On Wednesday night BBC Two broadcast Rupert Goold’s film of King Charles III with a script by Mike Bartlett. It is on BBC iPlayer for the next four weeks, and if you watch nothing else in that time, make time for this. It’s a wonderful 90 minutes of beautifully achieved, bold, provocative, innovative, smartly subversive television, with a glorious performance from the late Tim Pigott-Smith at its heart. The plaudits have poured in, as I have little doubt they will continue to, and among the thoughtful press responses perhaps the most thoughtful is that by Mark Lawson for the Guardian. (Perhaps the most bizarre is ‘The BBC’s King Charles III inevitably contained plenty of howlers’ for – surprise! – the Mail, although treating the fantasy as a docu-drama is some kind of compliment.) Apart from expressing close-to-boundless enthusiasm for the film, I want here just to add a couple of thoughts about its status as television. read more »
BFI Southbank is midway through a season of the television plays of the radical writer Trevor Griffiths. Tuesday last featured the playwright reflecting on his career (and I was frustrated I couldn’t attend) but still to come are showings of:
Tonight, 18.20, 11 May: Through the Night – an exceptional 1975 BBC studio drama drawing on the experiences of Griffiths’ then-wife being diagnosed and treated for breast cancer, with a remarkable performance by Alison Steadman under Michael Lindsay-Hogg’s direction.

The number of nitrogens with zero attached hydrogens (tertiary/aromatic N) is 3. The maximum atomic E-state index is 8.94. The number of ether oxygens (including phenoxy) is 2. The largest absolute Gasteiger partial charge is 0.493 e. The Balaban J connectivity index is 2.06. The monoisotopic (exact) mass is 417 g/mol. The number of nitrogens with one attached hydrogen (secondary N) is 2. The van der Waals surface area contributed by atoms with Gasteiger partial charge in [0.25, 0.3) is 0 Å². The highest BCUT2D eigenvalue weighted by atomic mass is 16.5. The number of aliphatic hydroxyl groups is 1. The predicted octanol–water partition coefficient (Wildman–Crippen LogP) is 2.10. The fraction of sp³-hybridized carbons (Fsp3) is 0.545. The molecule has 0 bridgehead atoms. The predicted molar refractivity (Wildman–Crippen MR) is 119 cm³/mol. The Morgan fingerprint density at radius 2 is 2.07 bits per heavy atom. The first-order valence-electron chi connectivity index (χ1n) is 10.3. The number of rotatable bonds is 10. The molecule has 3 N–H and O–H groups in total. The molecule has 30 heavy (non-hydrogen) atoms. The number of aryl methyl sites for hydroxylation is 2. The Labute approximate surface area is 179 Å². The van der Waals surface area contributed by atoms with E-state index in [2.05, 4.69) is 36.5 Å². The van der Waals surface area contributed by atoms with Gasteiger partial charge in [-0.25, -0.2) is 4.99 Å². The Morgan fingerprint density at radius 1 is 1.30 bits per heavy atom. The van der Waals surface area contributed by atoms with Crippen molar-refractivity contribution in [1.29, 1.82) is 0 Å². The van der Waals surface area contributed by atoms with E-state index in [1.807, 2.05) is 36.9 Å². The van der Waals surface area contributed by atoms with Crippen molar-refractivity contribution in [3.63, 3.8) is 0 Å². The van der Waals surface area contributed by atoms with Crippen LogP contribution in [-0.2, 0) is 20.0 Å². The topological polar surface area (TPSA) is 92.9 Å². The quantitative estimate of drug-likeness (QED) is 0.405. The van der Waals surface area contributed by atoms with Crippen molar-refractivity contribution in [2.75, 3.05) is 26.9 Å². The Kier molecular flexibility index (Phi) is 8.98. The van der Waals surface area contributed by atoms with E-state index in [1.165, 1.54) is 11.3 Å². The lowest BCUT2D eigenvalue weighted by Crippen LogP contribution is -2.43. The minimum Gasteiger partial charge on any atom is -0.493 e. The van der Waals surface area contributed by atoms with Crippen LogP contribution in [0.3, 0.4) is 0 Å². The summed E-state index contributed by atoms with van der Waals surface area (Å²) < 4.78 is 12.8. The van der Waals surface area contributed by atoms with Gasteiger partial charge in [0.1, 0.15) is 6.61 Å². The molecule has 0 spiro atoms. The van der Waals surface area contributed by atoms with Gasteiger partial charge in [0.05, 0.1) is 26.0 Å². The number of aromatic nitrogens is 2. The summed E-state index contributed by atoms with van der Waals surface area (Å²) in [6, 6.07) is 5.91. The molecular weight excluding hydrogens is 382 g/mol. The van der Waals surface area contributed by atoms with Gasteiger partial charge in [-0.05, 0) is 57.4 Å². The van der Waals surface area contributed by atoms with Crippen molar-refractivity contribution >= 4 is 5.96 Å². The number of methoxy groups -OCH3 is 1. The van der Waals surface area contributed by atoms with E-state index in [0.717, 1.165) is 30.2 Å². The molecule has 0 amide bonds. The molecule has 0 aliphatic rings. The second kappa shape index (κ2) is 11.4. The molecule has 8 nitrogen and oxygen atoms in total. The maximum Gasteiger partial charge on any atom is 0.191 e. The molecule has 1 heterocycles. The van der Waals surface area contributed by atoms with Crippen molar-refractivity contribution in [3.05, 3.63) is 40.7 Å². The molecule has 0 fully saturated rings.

20.30, 16 May: Country (with Penelope Wilton, above) – perhaps Griffiths’ masterpiece, this is an extraordinary 1981 BBC film, directed by Richard Eyre, set in a country house at the end of World War Two as the Labour Party wins the election; it’s hard to argue with season organiser Marcus Prince’s assessment that this is ‘one of the greatest analyses of class power to grace our screens.
18.15, 23 May: Hope in the Year Two + Fall of Eagles: Absolute Beginners – in the former, filmed in 1994, Elijah Moshinsky directs Griffiths’ stalwart Jack Shepherd as French revolutionary figure George Danton; in the latter, the playwright dramatises the Bolshevik/Menshevik split during the Russian Revolution. read more »